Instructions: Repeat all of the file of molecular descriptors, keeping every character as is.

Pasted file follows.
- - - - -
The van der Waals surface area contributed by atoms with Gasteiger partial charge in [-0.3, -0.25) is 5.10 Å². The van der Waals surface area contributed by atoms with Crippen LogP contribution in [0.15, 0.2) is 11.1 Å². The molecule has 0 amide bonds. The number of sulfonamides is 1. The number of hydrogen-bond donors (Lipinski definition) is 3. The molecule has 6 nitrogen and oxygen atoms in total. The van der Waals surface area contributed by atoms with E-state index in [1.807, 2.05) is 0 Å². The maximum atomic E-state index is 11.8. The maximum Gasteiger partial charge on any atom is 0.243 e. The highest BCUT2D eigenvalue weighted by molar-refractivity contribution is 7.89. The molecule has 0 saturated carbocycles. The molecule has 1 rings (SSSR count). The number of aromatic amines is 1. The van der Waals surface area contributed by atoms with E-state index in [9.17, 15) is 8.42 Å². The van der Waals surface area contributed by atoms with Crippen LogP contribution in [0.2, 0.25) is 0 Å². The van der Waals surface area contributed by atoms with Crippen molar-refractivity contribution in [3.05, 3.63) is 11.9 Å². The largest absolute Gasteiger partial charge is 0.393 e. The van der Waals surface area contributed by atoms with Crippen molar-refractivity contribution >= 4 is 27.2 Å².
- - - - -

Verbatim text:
The van der Waals surface area contributed by atoms with Gasteiger partial charge in [-0.3, -0.25) is 5.10 Å². The van der Waals surface area contributed by atoms with Crippen LogP contribution in [0.15, 0.2) is 11.1 Å². The molecule has 0 amide bonds. The number of sulfonamides is 1. The number of hydrogen-bond donors (Lipinski definition) is 3. The molecule has 6 nitrogen and oxygen atoms in total. The van der Waals surface area contributed by atoms with E-state index in [1.807, 2.05) is 0 Å². The maximum atomic E-state index is 11.8. The maximum Gasteiger partial charge on any atom is 0.243 e. The highest BCUT2D eigenvalue weighted by molar-refractivity contribution is 7.89. The molecule has 0 saturated carbocycles. The molecule has 1 rings (SSSR count). The number of aromatic amines is 1. The van der Waals surface area contributed by atoms with E-state index in [9.17, 15) is 8.42 Å². The van der Waals surface area contributed by atoms with Crippen LogP contribution in [0.2, 0.25) is 0 Å². The van der Waals surface area contributed by atoms with Crippen molar-refractivity contribution in [3.05, 3.63) is 11.9 Å². The largest absolute Gasteiger partial charge is 0.393 e. The van der Waals surface area contributed by atoms with Crippen molar-refractivity contribution >= 4 is 27.2 Å².